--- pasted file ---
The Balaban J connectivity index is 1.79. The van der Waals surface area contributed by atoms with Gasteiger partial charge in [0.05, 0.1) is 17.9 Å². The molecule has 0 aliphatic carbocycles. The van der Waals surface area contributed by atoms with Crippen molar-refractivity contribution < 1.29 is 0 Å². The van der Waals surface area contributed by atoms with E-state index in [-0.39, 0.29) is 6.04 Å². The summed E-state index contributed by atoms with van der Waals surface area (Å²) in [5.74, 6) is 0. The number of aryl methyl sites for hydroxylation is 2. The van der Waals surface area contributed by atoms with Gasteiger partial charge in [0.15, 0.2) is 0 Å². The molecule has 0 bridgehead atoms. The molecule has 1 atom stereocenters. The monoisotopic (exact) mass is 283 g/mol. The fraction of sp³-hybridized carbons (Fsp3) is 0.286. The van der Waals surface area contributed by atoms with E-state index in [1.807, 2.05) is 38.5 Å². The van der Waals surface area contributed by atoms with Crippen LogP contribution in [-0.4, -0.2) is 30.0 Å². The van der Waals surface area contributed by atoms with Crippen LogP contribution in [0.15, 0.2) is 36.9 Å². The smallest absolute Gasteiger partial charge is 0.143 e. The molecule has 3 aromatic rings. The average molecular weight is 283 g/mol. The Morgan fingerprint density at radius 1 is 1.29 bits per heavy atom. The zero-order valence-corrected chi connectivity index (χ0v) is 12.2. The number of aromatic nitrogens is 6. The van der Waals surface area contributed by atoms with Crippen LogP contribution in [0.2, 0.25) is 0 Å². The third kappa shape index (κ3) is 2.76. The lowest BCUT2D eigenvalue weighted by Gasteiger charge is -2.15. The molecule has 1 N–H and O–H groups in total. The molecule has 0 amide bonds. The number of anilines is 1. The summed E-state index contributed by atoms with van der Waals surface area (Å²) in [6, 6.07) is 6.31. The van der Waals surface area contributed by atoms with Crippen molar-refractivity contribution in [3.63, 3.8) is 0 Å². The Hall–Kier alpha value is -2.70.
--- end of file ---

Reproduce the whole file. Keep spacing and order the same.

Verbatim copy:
The Balaban J connectivity index is 1.79. The van der Waals surface area contributed by atoms with Gasteiger partial charge in [0.05, 0.1) is 17.9 Å². The molecule has 0 aliphatic carbocycles. The van der Waals surface area contributed by atoms with Crippen molar-refractivity contribution < 1.29 is 0 Å². The van der Waals surface area contributed by atoms with E-state index in [-0.39, 0.29) is 6.04 Å². The summed E-state index contributed by atoms with van der Waals surface area (Å²) in [5.74, 6) is 0. The number of aryl methyl sites for hydroxylation is 2. The van der Waals surface area contributed by atoms with Gasteiger partial charge in [0.15, 0.2) is 0 Å². The molecule has 0 bridgehead atoms. The molecule has 1 atom stereocenters. The monoisotopic (exact) mass is 283 g/mol. The fraction of sp³-hybridized carbons (Fsp3) is 0.286. The van der Waals surface area contributed by atoms with E-state index in [1.807, 2.05) is 38.5 Å². The van der Waals surface area contributed by atoms with Crippen LogP contribution in [-0.4, -0.2) is 30.0 Å². The van der Waals surface area contributed by atoms with Crippen LogP contribution in [0.15, 0.2) is 36.9 Å². The smallest absolute Gasteiger partial charge is 0.143 e. The molecule has 3 aromatic rings. The average molecular weight is 283 g/mol. The Morgan fingerprint density at radius 1 is 1.29 bits per heavy atom. The zero-order valence-corrected chi connectivity index (χ0v) is 12.2. The number of aromatic nitrogens is 6. The van der Waals surface area contributed by atoms with Crippen LogP contribution in [0.2, 0.25) is 0 Å². The third kappa shape index (κ3) is 2.76. The lowest BCUT2D eigenvalue weighted by Gasteiger charge is -2.15. The molecule has 1 N–H and O–H groups in total. The molecule has 0 amide bonds. The number of anilines is 1. The summed E-state index contributed by atoms with van der Waals surface area (Å²) in [6, 6.07) is 6.31. The van der Waals surface area contributed by atoms with Crippen molar-refractivity contribution in [3.63, 3.8) is 0 Å². The Hall–Kier alpha value is -2.70.